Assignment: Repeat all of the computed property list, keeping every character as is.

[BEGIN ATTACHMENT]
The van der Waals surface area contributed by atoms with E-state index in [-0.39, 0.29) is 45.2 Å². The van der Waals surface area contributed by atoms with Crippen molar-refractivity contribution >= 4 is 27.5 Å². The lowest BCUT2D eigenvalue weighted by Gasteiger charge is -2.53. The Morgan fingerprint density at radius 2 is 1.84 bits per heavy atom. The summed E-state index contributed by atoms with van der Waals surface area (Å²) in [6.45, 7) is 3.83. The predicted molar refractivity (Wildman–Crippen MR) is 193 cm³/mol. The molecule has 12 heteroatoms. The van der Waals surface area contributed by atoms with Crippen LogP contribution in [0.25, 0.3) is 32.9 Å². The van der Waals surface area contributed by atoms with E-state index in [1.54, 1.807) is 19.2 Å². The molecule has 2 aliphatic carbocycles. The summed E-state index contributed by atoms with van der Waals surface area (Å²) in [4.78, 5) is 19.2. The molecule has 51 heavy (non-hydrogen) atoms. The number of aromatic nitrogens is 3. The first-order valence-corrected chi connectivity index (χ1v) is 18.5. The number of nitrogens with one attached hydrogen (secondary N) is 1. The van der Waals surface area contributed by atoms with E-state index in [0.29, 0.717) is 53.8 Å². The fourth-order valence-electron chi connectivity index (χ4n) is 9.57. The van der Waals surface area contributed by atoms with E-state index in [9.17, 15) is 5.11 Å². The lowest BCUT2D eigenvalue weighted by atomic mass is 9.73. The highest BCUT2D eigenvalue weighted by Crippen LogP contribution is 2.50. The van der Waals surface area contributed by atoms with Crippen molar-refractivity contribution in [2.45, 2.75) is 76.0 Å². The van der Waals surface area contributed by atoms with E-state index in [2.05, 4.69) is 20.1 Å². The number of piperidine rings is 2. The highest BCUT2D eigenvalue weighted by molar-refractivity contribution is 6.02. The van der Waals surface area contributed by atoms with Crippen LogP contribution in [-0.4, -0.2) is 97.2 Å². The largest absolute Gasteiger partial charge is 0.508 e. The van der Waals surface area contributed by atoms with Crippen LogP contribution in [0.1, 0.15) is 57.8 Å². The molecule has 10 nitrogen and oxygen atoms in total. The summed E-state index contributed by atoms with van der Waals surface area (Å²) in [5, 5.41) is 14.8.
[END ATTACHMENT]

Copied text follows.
The van der Waals surface area contributed by atoms with E-state index in [-0.39, 0.29) is 45.2 Å². The van der Waals surface area contributed by atoms with Crippen molar-refractivity contribution >= 4 is 27.5 Å². The lowest BCUT2D eigenvalue weighted by Gasteiger charge is -2.53. The Morgan fingerprint density at radius 2 is 1.84 bits per heavy atom. The summed E-state index contributed by atoms with van der Waals surface area (Å²) in [6.45, 7) is 3.83. The predicted molar refractivity (Wildman–Crippen MR) is 193 cm³/mol. The molecule has 12 heteroatoms. The van der Waals surface area contributed by atoms with Crippen LogP contribution in [0.25, 0.3) is 32.9 Å². The van der Waals surface area contributed by atoms with E-state index in [1.54, 1.807) is 19.2 Å². The molecule has 2 aliphatic carbocycles. The summed E-state index contributed by atoms with van der Waals surface area (Å²) in [4.78, 5) is 19.2. The molecule has 51 heavy (non-hydrogen) atoms. The number of aromatic nitrogens is 3. The first-order valence-corrected chi connectivity index (χ1v) is 18.5. The number of nitrogens with one attached hydrogen (secondary N) is 1. The van der Waals surface area contributed by atoms with E-state index in [0.29, 0.717) is 53.8 Å². The fourth-order valence-electron chi connectivity index (χ4n) is 9.57. The van der Waals surface area contributed by atoms with E-state index in [9.17, 15) is 5.11 Å². The lowest BCUT2D eigenvalue weighted by atomic mass is 9.73. The highest BCUT2D eigenvalue weighted by Crippen LogP contribution is 2.50. The van der Waals surface area contributed by atoms with Crippen molar-refractivity contribution in [2.45, 2.75) is 76.0 Å². The van der Waals surface area contributed by atoms with E-state index in [2.05, 4.69) is 20.1 Å². The number of piperidine rings is 2. The highest BCUT2D eigenvalue weighted by molar-refractivity contribution is 6.02. The van der Waals surface area contributed by atoms with Crippen LogP contribution in [-0.4, -0.2) is 97.2 Å². The largest absolute Gasteiger partial charge is 0.508 e. The van der Waals surface area contributed by atoms with Crippen LogP contribution in [0.1, 0.15) is 57.8 Å². The molecule has 10 nitrogen and oxygen atoms in total. The summed E-state index contributed by atoms with van der Waals surface area (Å²) in [5, 5.41) is 14.8.